Screen » Movie Reviews + Features

Collateral Beauty

Even big stars can’t save this feel-good movie with a misguided plot

by

comment
At a hip Manhattan ad agency, Howard is the “poet philosopher of product” — the kind of Ted Talk-ready dude who credits his success to knowing how advertising taps the “three abstractions” and gets the staff fired up with queries like “What is your why?”

But that was then. Now, Howard (Will Smith) is a suicidal depressive who comes into his glass-cube office only to spend days setting up glaringly obvious metaphors … ahem … elaborate domino falls. Two years ago, his young daughter died, and that’s sad for sure, but his business partners need him to move on. Look — they need the money, OK? Claire (Kate Winslet) is hiring a sperm donor; divorced dad Whit (Edward Norton) has a bratty kid to appease; and Simon (Michael Peña) is dying.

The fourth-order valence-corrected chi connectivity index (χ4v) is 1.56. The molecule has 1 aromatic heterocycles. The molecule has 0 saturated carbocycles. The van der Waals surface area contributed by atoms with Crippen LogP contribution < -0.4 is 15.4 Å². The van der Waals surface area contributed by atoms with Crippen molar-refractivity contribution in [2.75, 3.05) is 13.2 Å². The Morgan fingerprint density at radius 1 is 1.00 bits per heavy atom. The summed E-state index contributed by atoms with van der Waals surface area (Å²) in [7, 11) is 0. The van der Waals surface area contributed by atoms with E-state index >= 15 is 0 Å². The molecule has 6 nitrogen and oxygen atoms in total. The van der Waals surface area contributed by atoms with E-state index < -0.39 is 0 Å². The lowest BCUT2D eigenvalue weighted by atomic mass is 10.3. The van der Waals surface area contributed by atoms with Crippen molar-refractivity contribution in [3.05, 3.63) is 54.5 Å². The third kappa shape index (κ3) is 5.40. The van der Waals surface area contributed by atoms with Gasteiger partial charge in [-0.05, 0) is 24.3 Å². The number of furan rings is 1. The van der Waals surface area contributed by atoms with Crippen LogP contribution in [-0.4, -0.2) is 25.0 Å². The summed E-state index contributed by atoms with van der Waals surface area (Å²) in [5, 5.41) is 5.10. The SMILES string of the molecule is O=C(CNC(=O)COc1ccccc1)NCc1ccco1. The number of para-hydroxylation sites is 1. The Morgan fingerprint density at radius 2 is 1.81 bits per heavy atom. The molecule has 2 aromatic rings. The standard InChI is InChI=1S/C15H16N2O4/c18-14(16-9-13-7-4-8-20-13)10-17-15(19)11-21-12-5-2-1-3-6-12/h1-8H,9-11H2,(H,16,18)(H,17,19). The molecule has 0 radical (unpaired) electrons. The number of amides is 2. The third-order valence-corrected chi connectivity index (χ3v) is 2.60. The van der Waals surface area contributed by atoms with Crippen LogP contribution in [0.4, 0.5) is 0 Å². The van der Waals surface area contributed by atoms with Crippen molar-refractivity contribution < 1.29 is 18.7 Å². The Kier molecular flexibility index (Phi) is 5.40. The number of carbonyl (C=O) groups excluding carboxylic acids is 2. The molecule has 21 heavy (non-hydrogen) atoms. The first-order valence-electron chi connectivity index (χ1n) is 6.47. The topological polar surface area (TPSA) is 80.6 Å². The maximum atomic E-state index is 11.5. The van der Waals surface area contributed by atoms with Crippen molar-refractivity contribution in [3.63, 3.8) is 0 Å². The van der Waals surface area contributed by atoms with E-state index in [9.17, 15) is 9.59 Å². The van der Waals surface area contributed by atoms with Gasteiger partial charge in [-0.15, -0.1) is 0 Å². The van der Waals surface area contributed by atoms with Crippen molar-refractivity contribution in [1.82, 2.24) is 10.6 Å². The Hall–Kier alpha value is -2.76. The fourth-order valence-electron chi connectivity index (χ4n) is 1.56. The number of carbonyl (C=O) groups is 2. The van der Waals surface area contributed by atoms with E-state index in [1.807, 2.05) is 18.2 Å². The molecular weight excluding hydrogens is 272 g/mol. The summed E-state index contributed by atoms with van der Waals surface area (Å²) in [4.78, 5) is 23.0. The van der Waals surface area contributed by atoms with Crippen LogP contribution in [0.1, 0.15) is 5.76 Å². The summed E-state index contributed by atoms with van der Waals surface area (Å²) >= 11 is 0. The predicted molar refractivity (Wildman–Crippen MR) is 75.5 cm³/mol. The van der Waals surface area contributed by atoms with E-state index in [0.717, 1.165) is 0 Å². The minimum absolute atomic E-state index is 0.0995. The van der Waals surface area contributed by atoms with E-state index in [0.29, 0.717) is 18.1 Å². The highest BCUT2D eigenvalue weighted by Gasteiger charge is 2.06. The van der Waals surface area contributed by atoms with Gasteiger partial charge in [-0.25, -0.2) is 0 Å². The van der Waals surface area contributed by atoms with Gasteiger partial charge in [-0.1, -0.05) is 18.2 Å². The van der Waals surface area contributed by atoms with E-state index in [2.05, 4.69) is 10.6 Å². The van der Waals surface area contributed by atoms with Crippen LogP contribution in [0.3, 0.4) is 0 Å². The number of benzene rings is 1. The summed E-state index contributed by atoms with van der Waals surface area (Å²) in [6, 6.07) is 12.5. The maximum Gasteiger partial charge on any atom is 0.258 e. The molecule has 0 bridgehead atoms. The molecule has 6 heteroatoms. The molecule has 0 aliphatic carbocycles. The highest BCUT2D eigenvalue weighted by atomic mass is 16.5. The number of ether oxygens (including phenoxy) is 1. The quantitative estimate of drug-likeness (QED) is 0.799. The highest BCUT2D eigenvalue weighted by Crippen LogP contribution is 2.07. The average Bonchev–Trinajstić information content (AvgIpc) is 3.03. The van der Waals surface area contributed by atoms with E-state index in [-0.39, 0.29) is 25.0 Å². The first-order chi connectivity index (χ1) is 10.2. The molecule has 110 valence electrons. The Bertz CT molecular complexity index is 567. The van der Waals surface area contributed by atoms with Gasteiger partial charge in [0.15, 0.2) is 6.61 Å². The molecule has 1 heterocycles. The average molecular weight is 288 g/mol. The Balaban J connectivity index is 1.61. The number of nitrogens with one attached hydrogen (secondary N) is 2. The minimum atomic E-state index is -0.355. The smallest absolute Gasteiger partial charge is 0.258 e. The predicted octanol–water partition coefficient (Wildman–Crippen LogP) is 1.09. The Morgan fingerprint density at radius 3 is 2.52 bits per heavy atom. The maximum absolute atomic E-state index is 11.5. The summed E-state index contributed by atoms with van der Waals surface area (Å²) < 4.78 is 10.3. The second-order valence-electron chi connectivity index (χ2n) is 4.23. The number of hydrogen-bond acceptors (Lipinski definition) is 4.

After hiring a detective (the wasted Ann Dowd), the trio discovers Howard has been writing anguished letters to Time, Love and Death, and this leads to the worst idea ever: They hire actors to portray Time (Jacob Latimore), Love (Keira Knightley) and Death (Helen Mirren), who will then confront Howard in the street, while the encounters are filmed. This footage can be used to declare Howard mentally ill, so the gang can take over the ad agency. People, they do this out of love.

Maybe this demented set-up would have worked if Collateral were a pitch-dark comedy and, I dunno, there was some tiny element of entertainment to be found depicting the harassment of a grieving parent. But, as directed by David Frankel, it’s full-on Hallmark — schmaltzy, predictable (except for some unexplained twists, but you’ll be long past caring at that point) and with all the self-righteous smugness of people teaching lessons about caring. I only idly cared that all these A-list actors signed on to this Very Bad Idea — like, truly, “What is your why?”

Add a comment